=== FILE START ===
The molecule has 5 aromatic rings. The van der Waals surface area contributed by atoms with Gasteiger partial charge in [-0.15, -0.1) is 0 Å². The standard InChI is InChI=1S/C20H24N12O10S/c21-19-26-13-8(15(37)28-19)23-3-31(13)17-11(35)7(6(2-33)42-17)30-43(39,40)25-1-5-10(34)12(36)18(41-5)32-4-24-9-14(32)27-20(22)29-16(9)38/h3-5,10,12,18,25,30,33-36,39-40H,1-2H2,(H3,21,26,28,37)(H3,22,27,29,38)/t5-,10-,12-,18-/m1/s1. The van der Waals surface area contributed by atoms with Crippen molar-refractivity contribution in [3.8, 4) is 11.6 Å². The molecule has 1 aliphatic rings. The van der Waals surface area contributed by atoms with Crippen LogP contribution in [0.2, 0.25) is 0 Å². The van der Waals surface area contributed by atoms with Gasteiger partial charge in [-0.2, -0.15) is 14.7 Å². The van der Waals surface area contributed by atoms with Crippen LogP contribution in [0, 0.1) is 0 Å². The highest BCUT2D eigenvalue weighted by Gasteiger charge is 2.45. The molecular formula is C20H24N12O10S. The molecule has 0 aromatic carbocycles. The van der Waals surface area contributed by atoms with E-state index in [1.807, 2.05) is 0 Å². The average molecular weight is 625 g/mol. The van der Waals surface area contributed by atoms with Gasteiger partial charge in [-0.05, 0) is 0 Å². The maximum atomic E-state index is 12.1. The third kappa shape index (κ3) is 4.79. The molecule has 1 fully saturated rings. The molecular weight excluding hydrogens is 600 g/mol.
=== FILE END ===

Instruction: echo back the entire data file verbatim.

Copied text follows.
The molecule has 5 aromatic rings. The van der Waals surface area contributed by atoms with Gasteiger partial charge in [-0.15, -0.1) is 0 Å². The standard InChI is InChI=1S/C20H24N12O10S/c21-19-26-13-8(15(37)28-19)23-3-31(13)17-11(35)7(6(2-33)42-17)30-43(39,40)25-1-5-10(34)12(36)18(41-5)32-4-24-9-14(32)27-20(22)29-16(9)38/h3-5,10,12,18,25,30,33-36,39-40H,1-2H2,(H3,21,26,28,37)(H3,22,27,29,38)/t5-,10-,12-,18-/m1/s1. The van der Waals surface area contributed by atoms with Crippen molar-refractivity contribution in [3.8, 4) is 11.6 Å². The molecule has 1 aliphatic rings. The van der Waals surface area contributed by atoms with Crippen LogP contribution in [0.2, 0.25) is 0 Å². The van der Waals surface area contributed by atoms with Gasteiger partial charge in [-0.2, -0.15) is 14.7 Å². The van der Waals surface area contributed by atoms with Crippen LogP contribution in [0, 0.1) is 0 Å². The highest BCUT2D eigenvalue weighted by Gasteiger charge is 2.45. The molecular formula is C20H24N12O10S. The molecule has 0 aromatic carbocycles. The van der Waals surface area contributed by atoms with E-state index in [1.807, 2.05) is 0 Å². The average molecular weight is 625 g/mol. The van der Waals surface area contributed by atoms with Gasteiger partial charge in [-0.05, 0) is 0 Å². The maximum atomic E-state index is 12.1. The third kappa shape index (κ3) is 4.79. The molecule has 1 fully saturated rings. The molecular weight excluding hydrogens is 600 g/mol.